You CAN Take ‘Em With You
That we are a mobile society now goes without saying. Many families, including those with aquariums full of beloved pet fish, relocate periodically for job, family, school - or maybe even to get closer to a really good fish store!
Should you try it? If your current collection of aquarium fish has little sentimental value and can be reasonably replaced at the new location, it’s certainly simpler to leave them behind. The local aquarium store may accept them, and possibly even offer a small amount of store credit that can be used for merchandise such as filters or food that are easily packed and moved. Likewise, if the move is of many hundreds of miles, the time and effort spent to move the fish may far outweigh their value. On the other hand, a move across town or to the next state is possible and may be practical if properly prepared for and carried out.
Preparation. Ideally, the aquarium(s) should be moved separately from other household belongings, so as to assure proper time and care can be given to the needs of the fish. Fish should not be fed within 24 hours of the moving time to reduce waste output in the traveling containers. Decorations can also be removed in advance to make fish catching easier; removing them just before catching fish often results in a cloudy tank in which it’s difficult to see, much less catch, fish. Moving containers and a few basic necessities (see Check List) should be acquired in advance.
Containers. The ideal container for moving tropical fish is the Styrofoam box that the local fish store probably receives his fish in. These not only serve as excellent carrying containers for water and fish, but their insulating qualities protect them from rapid temperature change as well. These boxes often come with a cardboard outer wrapper, which helps support the weight and lessens the risk of cracking or breaking the “styro”. Most dealers have plenty and sell styros at a reasonable price, but it’s wise to make arrangements to get a few boxes in advance of the move.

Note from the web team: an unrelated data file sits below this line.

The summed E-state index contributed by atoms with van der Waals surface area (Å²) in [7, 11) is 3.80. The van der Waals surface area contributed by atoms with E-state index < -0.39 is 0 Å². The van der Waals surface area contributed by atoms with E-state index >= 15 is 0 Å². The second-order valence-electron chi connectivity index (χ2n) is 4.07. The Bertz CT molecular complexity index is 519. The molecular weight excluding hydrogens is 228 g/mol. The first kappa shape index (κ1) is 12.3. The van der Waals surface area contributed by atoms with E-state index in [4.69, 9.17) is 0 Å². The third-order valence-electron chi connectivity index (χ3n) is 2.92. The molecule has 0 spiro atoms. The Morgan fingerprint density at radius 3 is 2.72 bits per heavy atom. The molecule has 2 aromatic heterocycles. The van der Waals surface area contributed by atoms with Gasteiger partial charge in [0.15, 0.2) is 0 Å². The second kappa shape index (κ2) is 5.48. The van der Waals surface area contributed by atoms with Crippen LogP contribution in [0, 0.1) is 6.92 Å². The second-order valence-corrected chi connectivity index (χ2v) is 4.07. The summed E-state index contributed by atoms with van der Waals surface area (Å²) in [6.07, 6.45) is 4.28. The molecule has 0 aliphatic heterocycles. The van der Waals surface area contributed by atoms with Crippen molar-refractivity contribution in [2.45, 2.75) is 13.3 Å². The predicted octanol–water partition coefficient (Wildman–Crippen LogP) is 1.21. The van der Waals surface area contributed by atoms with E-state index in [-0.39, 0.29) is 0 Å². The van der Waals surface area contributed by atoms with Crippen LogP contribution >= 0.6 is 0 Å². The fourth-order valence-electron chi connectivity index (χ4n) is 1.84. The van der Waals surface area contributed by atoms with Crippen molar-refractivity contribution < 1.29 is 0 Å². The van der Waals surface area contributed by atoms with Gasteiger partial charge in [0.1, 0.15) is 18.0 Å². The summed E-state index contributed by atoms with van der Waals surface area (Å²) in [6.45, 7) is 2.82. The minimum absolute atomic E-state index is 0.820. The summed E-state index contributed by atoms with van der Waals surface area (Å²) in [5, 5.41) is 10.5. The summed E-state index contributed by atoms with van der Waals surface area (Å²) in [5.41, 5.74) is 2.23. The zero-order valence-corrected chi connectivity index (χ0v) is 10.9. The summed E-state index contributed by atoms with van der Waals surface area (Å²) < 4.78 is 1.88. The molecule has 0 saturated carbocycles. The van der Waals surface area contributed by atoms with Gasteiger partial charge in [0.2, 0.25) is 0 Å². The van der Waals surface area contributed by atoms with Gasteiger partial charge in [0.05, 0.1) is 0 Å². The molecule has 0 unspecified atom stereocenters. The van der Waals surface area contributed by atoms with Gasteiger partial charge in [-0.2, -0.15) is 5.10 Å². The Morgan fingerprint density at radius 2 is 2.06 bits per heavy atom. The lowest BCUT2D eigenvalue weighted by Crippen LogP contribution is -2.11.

Styrofoam boxes often hold water without any help, but a plastic liner bag should always be used in addition to contain water in case the styro is damaged in handling. The liner bag (should also be available at the local fish store) should be placed in the Styrofoam box, then filled about halfway with water from the aquarium.
An easier-to-carry alternative to styros is a bunch of 5 or 6 gallon plastic buckets available with lids at the local hardware store. These are best used for short trips of perhaps an hour or two, as they have no insulating ability and very limited surface area for oxygen exchange. They are rugged enough to use without liner bags, but care must be taken that they have not been contaminated with any toxic chemicals such as cleaning compounds. Even new buckets should be rinsed very thoroughly with salty (aquarium salt is best) water before use.
Water. Water should be taken from the aquarium just before fish are caught, and well before gravel is disturbed, so as to be as clean and clear as possible. Fill all the containers first, and maybe even discard a bit of the excess water before attempting to catch fish. It is far easier and less stressful to both fish and fishkeeper when fish are caught in 6” of water than in 16”. Fish are netted from the tank and placed into the waiting bag or bucket. Up to about 50” worth of fish can be safely hauled for a few hours in a single box, or perhaps 15” in a 5 gallon bucket. If a liner bag is used, it should then be closed with as much air in it as possible (while still being able to close the cover), and sealed tightly with a rubber band. A collapsed bag with little air inside can result in dead fish in minutes! Buckets with fish should be no more than 2/3 full of water, to again allow some oxygen replenishment. Lids should be sealed to prevent accidental spillage, but should be opened periodically during the trip to exchange stale air for fresh.